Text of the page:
The 20 leading countries in terms of economy – aka the G20 – met today in London and little was said about environmental issues. This is a problem as the Group’s population accounts for 2/3 of the total and 85 percent of the GDP.
This appears quite well by reading TreeHugger and George Monbiot’s article in the Guardian with a quite pessimistic view on the apparent lack of concerns of the G20 for these problems.
But as we will see, not all hope as gone as thanks to President Obama many of these countries will meet later this month in Washington DC to discuss solely of these issues.
Here goes a fragment of the Guardian’s original article:
The G20’s strategy for solving the financial and economic crisis, in other words, is detailed, innovative, fully costed and of vast scale and ambition. Its plans for solving the environmental crisis are brief, vague and uncosted. The environmental clauses – which contradict almost everything that goes before – have been tacked onto the end of the communique as an afterthought.
No new money has been set aside. No new ideas are proposed; just the usual wishful thinking: let’s call the whole package green and hope for the best.
So much for the pledge, expressed in different forms by most of the governments present at the talks, to put the environment at the heart of decision-making.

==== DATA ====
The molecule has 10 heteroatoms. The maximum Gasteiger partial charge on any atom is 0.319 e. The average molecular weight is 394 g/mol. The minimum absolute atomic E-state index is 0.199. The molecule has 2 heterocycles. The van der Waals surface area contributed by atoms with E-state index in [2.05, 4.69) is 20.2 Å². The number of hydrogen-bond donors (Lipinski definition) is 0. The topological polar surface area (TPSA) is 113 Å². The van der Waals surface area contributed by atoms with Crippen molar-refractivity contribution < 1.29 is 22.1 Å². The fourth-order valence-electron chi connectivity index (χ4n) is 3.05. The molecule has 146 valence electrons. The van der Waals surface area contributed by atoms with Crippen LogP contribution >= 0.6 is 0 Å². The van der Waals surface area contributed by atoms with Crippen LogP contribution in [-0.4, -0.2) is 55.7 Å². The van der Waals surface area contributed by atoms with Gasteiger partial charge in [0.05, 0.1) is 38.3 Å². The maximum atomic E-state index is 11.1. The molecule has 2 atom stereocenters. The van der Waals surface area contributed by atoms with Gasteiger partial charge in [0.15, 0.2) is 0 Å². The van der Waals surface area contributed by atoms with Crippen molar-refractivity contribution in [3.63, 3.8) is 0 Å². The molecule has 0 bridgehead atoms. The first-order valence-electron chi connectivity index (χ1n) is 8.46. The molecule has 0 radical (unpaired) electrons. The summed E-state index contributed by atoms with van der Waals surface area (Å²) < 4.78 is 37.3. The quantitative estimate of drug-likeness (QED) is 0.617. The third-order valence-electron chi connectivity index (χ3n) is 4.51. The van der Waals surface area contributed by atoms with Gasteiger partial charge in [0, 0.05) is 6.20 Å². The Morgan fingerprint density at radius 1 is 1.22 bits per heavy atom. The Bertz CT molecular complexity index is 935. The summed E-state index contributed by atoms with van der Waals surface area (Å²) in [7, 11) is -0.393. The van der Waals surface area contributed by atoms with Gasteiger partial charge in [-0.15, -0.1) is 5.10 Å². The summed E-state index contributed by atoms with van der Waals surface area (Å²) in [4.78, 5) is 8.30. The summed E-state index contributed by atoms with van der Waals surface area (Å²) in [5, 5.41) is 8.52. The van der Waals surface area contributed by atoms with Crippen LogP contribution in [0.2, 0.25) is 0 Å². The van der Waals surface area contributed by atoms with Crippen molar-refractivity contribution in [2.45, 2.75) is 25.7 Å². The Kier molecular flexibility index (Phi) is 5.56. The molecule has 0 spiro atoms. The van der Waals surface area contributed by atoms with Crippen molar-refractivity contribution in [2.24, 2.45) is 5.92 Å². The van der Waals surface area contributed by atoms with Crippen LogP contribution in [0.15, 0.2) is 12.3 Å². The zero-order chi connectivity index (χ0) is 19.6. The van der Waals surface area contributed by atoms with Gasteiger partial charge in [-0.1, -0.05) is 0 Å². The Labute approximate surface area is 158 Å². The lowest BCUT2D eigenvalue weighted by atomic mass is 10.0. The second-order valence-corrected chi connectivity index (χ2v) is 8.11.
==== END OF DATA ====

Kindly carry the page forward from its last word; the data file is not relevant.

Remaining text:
Though the economy is merely a measure of our engagement with the environment; though, as most of the leaders acknowledge, continued prosperity is impossible without sustainability, the communique shows that the environment still comes last. No expense is spared in saving the banks. Every expense is spared in saving the biosphere.
This suggests to me that our leaders have learnt nothing from the financial crisis. It was caused by allowing powerful agents (the banks) to exploit a common resource (the global economy) without proper control or regulation.
Governments deployed a form of magical thinking: that the boom would go on forever, that a bunch of predatory psychopaths would regulate themselves, that profits, dividends and share prices could grow indefinitely even though they bore no relation to actual value.
They treat the environmental crisis the same way. Climate breakdown, peak oil and resource depletion will all dwarf the current financial crisis, in both financial and humanitarian terms. But, just as they did with the banks, the G20 leaders appear to have decided to deal with these problems only when they have to – in other words, when it’s too late.
They persuade themselves that getting the economy back to where it was – infinite growth on a finite planet – can somehow be reconciled with the pledge “to address the threat of irreversible climate change”.
Next time this magical thinking fails, there’ll be no chance of a bail-out.
So, is all hope lost ? No, as the UNEP stated:
US President Barack Obama has invited 16 major economies to take part in a forum on climate change in a bid to speed up work towards an international climate change agreement.
The Major Economies Forum on Energy and Climate will bring together key countries to speed up the negotiations and seal the deal on climate change at the key UN talks in Copenhagen on 7-18 December.
Preparatory talks will kick off on 27 and 28 April in Washington D.C., followed by a summit of the 17 leaders in July in Italy, in the margins of the G8 summit.
The 17 major economies in the forum are Australia, Brazil, Canada, China, the European Union, France, Germany, India, Indonesia, Italy, Japan, Mexico, Russia, South Africa, South Korea, the United Kingdom and the United States.